Anonymous 0 Comments

I think one important point that a few people touched on but didn’t outright say is that the advantage of a supercharger is the instant throttle response. Yes modern turbochargers can have very low turbo lag, but if you’re building a car and really want that instant response, superchargers are the way to go. Diesel engines aren’t really meant for high performance driving, they’re made for consistent and efficient power output, so throttle response isn’t important.

There do exist supercharged diesel engines though. Some of Detroit Diesel’s two-stroke 71 series used both a supercharger and a turbocharger, because they worked by creating air pressure in the crankcase and therefore needed the supercharger for that instant boost.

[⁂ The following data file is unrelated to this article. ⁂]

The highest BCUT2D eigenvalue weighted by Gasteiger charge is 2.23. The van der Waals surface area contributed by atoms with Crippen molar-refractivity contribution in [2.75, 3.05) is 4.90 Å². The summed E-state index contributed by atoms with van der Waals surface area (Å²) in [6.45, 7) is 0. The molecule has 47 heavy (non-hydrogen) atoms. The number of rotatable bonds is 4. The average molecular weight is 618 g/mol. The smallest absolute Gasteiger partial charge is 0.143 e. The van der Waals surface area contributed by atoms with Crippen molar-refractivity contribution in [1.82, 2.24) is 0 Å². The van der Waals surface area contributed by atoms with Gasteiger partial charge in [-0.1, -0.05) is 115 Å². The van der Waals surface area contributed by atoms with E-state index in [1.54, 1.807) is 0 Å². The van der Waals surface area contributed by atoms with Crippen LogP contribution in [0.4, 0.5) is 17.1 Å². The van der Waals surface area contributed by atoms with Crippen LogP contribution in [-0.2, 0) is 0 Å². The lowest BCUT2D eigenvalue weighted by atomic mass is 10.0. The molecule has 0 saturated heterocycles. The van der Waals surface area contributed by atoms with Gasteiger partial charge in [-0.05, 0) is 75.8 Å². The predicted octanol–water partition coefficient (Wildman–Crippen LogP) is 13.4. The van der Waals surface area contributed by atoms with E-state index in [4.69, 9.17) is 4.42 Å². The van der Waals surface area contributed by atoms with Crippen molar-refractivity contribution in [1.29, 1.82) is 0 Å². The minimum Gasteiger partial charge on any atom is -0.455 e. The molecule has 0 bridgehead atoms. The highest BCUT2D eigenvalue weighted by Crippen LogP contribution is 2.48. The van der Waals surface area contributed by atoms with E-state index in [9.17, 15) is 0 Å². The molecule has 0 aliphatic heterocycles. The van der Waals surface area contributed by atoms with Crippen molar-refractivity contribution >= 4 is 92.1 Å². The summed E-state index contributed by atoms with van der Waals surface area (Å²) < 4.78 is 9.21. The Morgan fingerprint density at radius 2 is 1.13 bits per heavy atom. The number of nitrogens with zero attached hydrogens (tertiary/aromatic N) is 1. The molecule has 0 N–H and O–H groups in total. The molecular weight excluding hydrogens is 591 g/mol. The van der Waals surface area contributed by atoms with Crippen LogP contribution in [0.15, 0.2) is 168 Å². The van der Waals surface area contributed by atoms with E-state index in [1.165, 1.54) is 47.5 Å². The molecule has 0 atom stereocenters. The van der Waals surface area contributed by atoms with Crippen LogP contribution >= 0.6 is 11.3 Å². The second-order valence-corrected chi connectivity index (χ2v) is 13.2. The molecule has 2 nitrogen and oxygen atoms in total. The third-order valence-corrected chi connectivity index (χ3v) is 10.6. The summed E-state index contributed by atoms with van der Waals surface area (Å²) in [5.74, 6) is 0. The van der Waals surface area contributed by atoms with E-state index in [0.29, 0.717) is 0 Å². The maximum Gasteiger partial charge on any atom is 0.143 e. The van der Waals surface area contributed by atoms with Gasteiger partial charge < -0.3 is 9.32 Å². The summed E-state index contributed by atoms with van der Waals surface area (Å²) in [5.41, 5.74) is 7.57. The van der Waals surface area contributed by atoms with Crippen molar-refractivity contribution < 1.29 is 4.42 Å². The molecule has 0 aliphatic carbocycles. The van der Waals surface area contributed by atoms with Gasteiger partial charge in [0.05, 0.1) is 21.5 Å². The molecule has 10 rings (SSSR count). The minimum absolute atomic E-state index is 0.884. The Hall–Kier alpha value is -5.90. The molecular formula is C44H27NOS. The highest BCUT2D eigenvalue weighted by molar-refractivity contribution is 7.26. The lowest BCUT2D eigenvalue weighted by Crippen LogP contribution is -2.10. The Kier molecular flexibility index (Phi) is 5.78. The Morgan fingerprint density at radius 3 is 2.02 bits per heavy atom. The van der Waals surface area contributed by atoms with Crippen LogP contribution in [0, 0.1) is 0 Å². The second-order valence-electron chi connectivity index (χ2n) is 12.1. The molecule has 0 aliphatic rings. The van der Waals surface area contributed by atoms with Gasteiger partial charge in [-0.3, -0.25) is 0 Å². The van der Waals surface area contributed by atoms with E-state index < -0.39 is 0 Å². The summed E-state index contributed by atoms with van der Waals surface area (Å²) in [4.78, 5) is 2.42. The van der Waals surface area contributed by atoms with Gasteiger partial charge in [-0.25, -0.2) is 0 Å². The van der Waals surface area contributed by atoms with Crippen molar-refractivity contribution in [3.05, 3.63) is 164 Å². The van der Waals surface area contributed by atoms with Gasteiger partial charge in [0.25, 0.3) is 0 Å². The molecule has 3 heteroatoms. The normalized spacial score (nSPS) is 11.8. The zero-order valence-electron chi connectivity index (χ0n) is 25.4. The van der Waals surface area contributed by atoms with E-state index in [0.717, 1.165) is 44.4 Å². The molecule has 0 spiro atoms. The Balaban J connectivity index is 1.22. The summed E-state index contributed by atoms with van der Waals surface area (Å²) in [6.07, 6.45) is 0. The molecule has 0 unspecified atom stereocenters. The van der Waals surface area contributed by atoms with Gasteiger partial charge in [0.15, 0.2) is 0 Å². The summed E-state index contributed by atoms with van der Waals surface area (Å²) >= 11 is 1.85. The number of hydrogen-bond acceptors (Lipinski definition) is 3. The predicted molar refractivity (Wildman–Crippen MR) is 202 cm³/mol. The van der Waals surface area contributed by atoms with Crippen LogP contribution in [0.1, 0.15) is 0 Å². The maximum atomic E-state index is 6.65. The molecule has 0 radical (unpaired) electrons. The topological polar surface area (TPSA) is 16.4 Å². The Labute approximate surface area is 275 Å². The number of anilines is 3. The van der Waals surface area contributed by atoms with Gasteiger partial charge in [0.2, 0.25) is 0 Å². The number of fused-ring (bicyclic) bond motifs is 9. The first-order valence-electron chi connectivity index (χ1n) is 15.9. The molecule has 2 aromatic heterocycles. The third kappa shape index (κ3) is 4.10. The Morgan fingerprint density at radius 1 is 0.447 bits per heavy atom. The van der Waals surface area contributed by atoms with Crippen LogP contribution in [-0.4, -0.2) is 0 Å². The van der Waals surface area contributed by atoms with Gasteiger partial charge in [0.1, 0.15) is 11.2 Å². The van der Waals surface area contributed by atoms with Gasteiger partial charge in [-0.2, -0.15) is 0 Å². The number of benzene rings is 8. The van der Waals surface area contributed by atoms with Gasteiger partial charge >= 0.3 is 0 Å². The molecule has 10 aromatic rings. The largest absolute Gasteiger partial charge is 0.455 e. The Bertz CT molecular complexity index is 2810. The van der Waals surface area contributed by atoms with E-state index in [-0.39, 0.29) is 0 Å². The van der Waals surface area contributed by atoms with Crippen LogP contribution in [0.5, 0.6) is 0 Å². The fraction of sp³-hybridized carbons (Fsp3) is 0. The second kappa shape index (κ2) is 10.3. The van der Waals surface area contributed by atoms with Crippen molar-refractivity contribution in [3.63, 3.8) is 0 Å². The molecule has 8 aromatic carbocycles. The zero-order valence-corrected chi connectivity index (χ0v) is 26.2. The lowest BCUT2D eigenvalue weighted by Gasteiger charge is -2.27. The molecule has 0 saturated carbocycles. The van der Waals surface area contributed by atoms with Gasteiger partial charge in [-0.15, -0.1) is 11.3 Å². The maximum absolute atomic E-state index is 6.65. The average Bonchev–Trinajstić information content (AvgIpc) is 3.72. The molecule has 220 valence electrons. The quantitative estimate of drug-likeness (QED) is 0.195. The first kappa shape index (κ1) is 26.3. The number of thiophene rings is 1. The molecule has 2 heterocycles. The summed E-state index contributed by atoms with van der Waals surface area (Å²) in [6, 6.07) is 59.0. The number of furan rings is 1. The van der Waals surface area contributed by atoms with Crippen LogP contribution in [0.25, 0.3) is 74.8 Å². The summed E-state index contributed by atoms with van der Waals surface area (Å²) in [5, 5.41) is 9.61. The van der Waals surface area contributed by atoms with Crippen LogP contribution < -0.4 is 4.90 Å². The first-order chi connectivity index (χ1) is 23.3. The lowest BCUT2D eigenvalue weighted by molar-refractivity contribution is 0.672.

Anonymous 0 Comments

I think one important point that a few people touched on but didn’t outright say is that the advantage of a supercharger is the instant throttle response. Yes modern turbochargers can have very low turbo lag, but if you’re building a car and really want that instant response, superchargers are the way to go. Diesel engines aren’t really meant for high performance driving, they’re made for consistent and efficient power output, so throttle response isn’t important.

There do exist supercharged diesel engines though. Some of Detroit Diesel’s two-stroke 71 series used both a supercharger and a turbocharger, because they worked by creating air pressure in the crankcase and therefore needed the supercharger for that instant boost.